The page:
WWW WEDNESDAYS is a weekly meme hosted by Sam @ Taking On A World Of Words and is all about answering the three questions below.


I’m currently reading two books for the #OWLsReadathon2019 challenge, the first a backlist title and the second an ARC. I’ve heard mixed things about Release by Patrick Ness so I’ve gone in with low expectations and I’ll be crossing my fingers… And I’m excited to be reading another Carol Wyer title and to be meeting Detective Natalie Ward again in The Dare.


1. Tell The Wolves I’m Home by Carol Rifka Brunt (3,5/5 stars) REVIEW 
Tell The Wolves I’m Home is a (recent) historical fiction slash contemporary story with a focus on family, AIDS and death. Tough themes that are very tricky to get right and sometimes not that easy to talk about, but the 1987 setting made for a very interesting backdrop for this story. I can’t put my finger on the why, but while I did find the Tell The Wolves I’m Home a very interesting read, there was also something about it that didn’t work for me. Part of this might have to do with the main characters…

2. Daisy Jones & The Six by Taylor Jenkins Reid (4,5/5 stars) REVIEW 08/04
With this new story she has once again proven to me she belongs on my list of favorite authors. What a read! What really stands out for me is the uniqueness of the format of Daisy Jones & The Six. The story is told through a series of interviews with the different members of the band and a few others close to them. This is done in a way that you start wondering if your memory failed you and there really was a band called Daisy Jones & The Six in the seventies… The different characters really came alive for me and it felt like a real biography of a rock band with a very colorful history.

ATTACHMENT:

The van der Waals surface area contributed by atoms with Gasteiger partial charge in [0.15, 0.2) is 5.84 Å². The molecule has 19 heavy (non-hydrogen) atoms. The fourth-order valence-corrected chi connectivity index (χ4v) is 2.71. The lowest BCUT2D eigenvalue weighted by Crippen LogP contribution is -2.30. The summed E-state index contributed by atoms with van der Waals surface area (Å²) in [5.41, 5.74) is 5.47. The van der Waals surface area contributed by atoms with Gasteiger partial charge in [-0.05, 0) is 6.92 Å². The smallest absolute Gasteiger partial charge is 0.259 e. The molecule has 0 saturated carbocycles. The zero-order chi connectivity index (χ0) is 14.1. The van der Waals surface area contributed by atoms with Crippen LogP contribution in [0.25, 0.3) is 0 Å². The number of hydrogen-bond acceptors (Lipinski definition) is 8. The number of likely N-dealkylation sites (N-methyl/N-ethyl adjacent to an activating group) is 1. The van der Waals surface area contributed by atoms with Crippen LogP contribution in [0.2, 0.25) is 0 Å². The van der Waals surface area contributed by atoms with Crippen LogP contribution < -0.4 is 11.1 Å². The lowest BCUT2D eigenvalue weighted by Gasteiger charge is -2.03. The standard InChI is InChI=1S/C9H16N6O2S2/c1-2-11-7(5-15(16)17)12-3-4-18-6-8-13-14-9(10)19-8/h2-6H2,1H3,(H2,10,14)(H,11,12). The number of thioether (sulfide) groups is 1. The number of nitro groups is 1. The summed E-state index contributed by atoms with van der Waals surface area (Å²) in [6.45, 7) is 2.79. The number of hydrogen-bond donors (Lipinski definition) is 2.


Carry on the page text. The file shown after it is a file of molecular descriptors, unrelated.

3. Wolfhunter River by Rachel Caine (4/5 stars) REVIEW 07/04
While I don’t feel Wolfhunter River was as good as the previous two books, I can’t deny I still highly enjoyed my time with this serial killer thriller. Suspenseful, twisted, explosive and lightning fast: once you get past the first few chapters and the setting changes to Wolfhunter, it will be really hard to stop reading before you reach that final page. I had some doubts about the credibility of the plot and the way things wrapped up was a bit too convenient to my taste, but the story has a lot of promise for what it yet to come and I’ll definitely be looking forward to the next book.

4. The Blue by Lucy Clarke (4/5 stars) REVIEW 08/04
The Blue turns out to have been an excellent choice. As someone who has been lucky enough to travel quite a bit in the past, I love reading travel related stories. Add a destination I haven’t been able to visit myself and that is another bonus… And if you combine it with one of my favorite genres (suspense), the book and me most likely are going to get along. This is exactly what happened with The Blue.

5. The Silver Ladies Of Penny Lane by Dee MacDonald (2/5 stars) REVIEW 11/04
I was really looking forward to this one as I loved The Getaway Girls last year, but I guess it wasn’t ment to be… I had quite a few issues with this story and surprisingly none had to do with the fact that contemporary romance normally isn’t for me. I’m going to try to keep things easy in my review, but it might turn out into a rant… You’ve been warned.


I need to get a few ARCs in before the due date, so both Song Of Sacrifice by Janell Rhiannon and The Murmur Of Bees by Sofia Segovia are up next. They both fit the prompts for the #OWLsReadathon2019 challenge so that is a bonus. 😉 I’m also picking up The Guernsey Literary And Potato Pee Pie Society by Mary Ann Shaffer and Annie Barrows for the same challenge. My TBR jar pick is still Sweetheart by Chelsea Cain… I’m hoping to read that one once my ARC schedule has cleared up a bit.


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